Cinsault is somewhat low in acidity, hence the choice to plant here in the Itata Valley, where the proximity to the ocean, and the cooler climate, help to boost acidity. The wine itself is savory but fresh, with lively acidity alongside earthy, floral, herbaceous notes.
This week, we just can’t get enough of a good thing! Our special Tuesday tasting with Piemonte producer Fausto Cellario and SelectioNaturel was a smashing success! But many of our Friday regulars were sad to miss this line-up, so we’re bringing it back tonight. Unfortunately, we can’t come close to Fausto’s charm and personal experience with the wines, but we’ll do our best. We may even break out a fake Italian accent, if that helps.
Fausto & Cinzia Cellario are 3rd generation winemakers in the village of Carru` on the western outskirts of the Langhe, in Piedmont, Italy. They only work with local, indigenous grapes & uphold local winemaking traditions both in the vineyard & the cellar. They have 30 hectares spread across 5 different vineyard sites, including some in Novello, Monforte, and Dogliani; they are considered to be Dolcetto specialists. Work here is organic & all the fermentations take place with indigenous yeasts. Sulfur is only added in tiny quantities at bottling, if necessary.
2014 Cellario Langhe Favorita
Favorita is an old white grape variety indigenous to Langhe & Roero. It is genetically identical to Pigato and Vermentino from Liguria. The grape does well in poor, sandy soils and makes for fresh, floral and fruity wines, sometimes with a touch of saltiness. The 2014 is a bit fuller and fruitier than the 2013, and is it possible we like it even more? Yes it is.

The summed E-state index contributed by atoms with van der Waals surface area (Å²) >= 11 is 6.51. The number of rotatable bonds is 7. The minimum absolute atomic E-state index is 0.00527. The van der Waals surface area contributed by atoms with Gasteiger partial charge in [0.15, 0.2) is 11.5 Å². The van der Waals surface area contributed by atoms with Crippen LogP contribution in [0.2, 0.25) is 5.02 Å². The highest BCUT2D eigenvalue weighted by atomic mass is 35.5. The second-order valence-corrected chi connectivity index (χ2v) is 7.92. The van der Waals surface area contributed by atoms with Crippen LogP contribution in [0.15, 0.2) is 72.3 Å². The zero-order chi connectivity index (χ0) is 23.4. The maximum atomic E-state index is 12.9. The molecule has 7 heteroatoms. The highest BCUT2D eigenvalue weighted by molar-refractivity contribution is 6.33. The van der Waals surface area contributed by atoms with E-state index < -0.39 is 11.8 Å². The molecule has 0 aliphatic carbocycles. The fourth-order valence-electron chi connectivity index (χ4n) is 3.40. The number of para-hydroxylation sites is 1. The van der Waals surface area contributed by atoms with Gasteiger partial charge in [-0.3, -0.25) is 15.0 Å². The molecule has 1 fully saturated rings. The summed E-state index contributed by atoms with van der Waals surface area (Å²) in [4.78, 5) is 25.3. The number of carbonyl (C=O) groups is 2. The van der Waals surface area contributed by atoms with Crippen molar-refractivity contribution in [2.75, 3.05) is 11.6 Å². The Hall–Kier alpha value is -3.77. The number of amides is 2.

2014 Cellario Langhe Dolcetto
Cellario Dolcetto is fresh, bright & juicy, with pure, vibrant fruit, like plums and cherries. This is a wine for pizza, pasta & casual meals, but this happy little red could easily find a place on your holiday table. It has just the right balance of juiciness and acidity to be the foil to fatty fall/winter fare.
2014 Cellario Barbera Frizzante
This is the 2nd Barbera Frizzante we get to have in our shop, and we couldn’t be happier. Hey, we’re a place that stacks Grignolino – we got this! This dry, effervescent little red is a Lambrusco lovers dream; the light sparkling is the result of a refermentation in the bottle. If you want to look like you know what you’re doing, drink it chilled out of a mason jar, like Piedmontese old-timers and hipsters do.
2013 Barbera “Sabinot”
Barbera was once known as ‘the people’s wine’ of Piedmont, because of its versatility and its abundant production. It can make anything from light and spritzy wine (see above) to deep, dark, brooding wines, that need years of cellaring before they’re ready to drink. The grape ripens relatively late, but maintains high levels of refreshing acidity.